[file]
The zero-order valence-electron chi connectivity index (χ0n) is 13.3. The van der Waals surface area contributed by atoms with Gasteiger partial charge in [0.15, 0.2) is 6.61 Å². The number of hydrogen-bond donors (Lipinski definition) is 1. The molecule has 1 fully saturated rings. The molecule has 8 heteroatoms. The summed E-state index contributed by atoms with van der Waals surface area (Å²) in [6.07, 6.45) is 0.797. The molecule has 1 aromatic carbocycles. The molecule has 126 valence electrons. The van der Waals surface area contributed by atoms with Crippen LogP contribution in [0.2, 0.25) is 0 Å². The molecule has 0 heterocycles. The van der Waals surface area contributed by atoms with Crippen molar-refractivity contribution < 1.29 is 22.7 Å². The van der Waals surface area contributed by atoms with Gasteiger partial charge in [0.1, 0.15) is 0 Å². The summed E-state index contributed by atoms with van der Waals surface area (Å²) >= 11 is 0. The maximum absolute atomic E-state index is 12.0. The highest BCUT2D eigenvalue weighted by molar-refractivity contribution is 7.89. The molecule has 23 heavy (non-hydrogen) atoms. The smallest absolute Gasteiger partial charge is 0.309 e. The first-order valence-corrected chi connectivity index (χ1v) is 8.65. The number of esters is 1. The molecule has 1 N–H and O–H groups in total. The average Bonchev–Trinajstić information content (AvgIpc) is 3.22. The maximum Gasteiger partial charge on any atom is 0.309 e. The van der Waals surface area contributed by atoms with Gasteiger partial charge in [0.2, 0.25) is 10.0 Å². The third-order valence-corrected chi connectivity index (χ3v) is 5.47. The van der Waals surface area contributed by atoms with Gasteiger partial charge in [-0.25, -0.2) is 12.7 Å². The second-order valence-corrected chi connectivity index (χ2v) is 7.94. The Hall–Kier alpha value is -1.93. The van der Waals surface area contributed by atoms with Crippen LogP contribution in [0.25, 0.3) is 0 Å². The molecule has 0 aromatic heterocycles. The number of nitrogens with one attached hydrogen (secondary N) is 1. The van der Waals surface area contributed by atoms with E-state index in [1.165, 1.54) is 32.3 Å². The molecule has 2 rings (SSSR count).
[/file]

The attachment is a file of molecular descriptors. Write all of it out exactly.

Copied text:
The zero-order valence-electron chi connectivity index (χ0n) is 13.3. The van der Waals surface area contributed by atoms with Gasteiger partial charge in [0.15, 0.2) is 6.61 Å². The number of hydrogen-bond donors (Lipinski definition) is 1. The molecule has 1 fully saturated rings. The molecule has 8 heteroatoms. The summed E-state index contributed by atoms with van der Waals surface area (Å²) in [6.07, 6.45) is 0.797. The molecule has 1 aromatic carbocycles. The molecule has 126 valence electrons. The van der Waals surface area contributed by atoms with Crippen LogP contribution in [0.2, 0.25) is 0 Å². The molecule has 0 heterocycles. The van der Waals surface area contributed by atoms with Crippen molar-refractivity contribution < 1.29 is 22.7 Å². The van der Waals surface area contributed by atoms with Gasteiger partial charge in [0.1, 0.15) is 0 Å². The summed E-state index contributed by atoms with van der Waals surface area (Å²) >= 11 is 0. The maximum absolute atomic E-state index is 12.0. The highest BCUT2D eigenvalue weighted by molar-refractivity contribution is 7.89. The molecule has 23 heavy (non-hydrogen) atoms. The smallest absolute Gasteiger partial charge is 0.309 e. The first-order valence-corrected chi connectivity index (χ1v) is 8.65. The number of esters is 1. The molecule has 1 N–H and O–H groups in total. The average Bonchev–Trinajstić information content (AvgIpc) is 3.22. The maximum Gasteiger partial charge on any atom is 0.309 e. The van der Waals surface area contributed by atoms with Gasteiger partial charge in [0.2, 0.25) is 10.0 Å². The third-order valence-corrected chi connectivity index (χ3v) is 5.47. The van der Waals surface area contributed by atoms with Gasteiger partial charge in [-0.25, -0.2) is 12.7 Å². The second-order valence-corrected chi connectivity index (χ2v) is 7.94. The Hall–Kier alpha value is -1.93. The van der Waals surface area contributed by atoms with Crippen LogP contribution in [0.25, 0.3) is 0 Å². The molecule has 0 aromatic heterocycles. The number of nitrogens with one attached hydrogen (secondary N) is 1. The van der Waals surface area contributed by atoms with E-state index in [1.165, 1.54) is 32.3 Å². The molecule has 2 rings (SSSR count).